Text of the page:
A long-standing theoretical debate concerns the involvement of principled reasoning versus relatively automatic intuitive-emotional processing in moral cognition. To address this, we investigated whether the mental models formed during story comprehension contain a moral dimension and whether this process is affected by cognitive load. A total of 72 participants read stories about fictional characters in a range of moral situations, such as a husband being tempted to commit adultery. Each story concluded with a “moral” or “immoral” target sentence. Consistent with a framework of efficient extraction of moral information, participants took significantly longer to read immoral than moral target sentences. Moreover, the magnitude of this effect was not compromised by cognitive load. Our findings provide evidence of efficient coding of moral dimensions during narrative comprehension and demonstrate that this process does not require cognitively intense forms of principled reasoning.
doi:10.1080/17470210802254441
PMCID: PMC2645138  PMID: 18720279
Moral cognition; Mental models; Efficiency; Automaticity; Cognitive effort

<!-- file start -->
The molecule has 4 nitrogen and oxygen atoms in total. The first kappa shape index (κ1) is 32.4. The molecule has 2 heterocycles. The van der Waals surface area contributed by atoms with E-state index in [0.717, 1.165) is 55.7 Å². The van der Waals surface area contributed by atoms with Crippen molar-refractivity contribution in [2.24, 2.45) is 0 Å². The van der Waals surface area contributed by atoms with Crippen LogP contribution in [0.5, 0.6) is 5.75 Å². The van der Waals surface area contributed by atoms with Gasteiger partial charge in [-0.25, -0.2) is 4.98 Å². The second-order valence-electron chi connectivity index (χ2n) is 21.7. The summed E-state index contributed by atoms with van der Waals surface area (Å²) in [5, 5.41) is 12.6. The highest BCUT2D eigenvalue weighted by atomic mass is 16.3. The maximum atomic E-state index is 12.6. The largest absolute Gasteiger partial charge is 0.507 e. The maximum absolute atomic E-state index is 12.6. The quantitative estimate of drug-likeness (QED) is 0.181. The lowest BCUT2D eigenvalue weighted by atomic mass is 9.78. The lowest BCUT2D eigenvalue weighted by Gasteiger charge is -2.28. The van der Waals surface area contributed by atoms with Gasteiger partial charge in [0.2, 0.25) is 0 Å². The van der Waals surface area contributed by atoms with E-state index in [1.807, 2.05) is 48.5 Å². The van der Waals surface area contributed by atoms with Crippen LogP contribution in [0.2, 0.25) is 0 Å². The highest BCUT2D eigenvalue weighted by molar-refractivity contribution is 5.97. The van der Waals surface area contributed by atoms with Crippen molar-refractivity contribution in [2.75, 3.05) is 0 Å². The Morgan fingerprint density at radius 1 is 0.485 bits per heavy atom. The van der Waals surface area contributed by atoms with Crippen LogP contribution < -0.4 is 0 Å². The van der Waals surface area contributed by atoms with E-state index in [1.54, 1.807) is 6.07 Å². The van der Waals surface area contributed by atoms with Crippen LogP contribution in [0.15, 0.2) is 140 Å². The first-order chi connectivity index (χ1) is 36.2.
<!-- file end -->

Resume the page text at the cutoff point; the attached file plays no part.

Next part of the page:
7.  Depression and attention to two kinds of meaning: A cognitive perspective 
Psychoanalytic Psychotherapy  2010;23(3):248-262.
The complexity of a mental disorder such as depression is such that a way of interlinking the neural, mental and interpersonal levels is needed. This paper proposes that a theoretical framework which distinguishes, and relates, macro-theory and micro-theory at these levels can serve this purpose. The ‘Interacting Cognitive Subsystems’ approach to mental architecture is used to show how, via the detailed specification of mental processes and representations, a macro-theory of mental architecture contributes to our understanding of depressed states. In the account advanced by Teasdale and Barnard depressed states are seen as being maintained by an abnormal version of a dynamic dialogue between two qualitatively distinct types of meaning: one is referentially specific, propositional meaning, the other consists of holistic schemata rich in latent content and is called implicational meaning. In depressed states with ruminative and avoidant thought patterns, the mental function of attention is seen as being directed preferentially at propositional meanings. There is a corresponding neglect of attention to implicational meanings. The paper concludes with a brief discussion of how this approach can address transdiagnostic issues and how it may suggest new strategies for therapeutic interventions.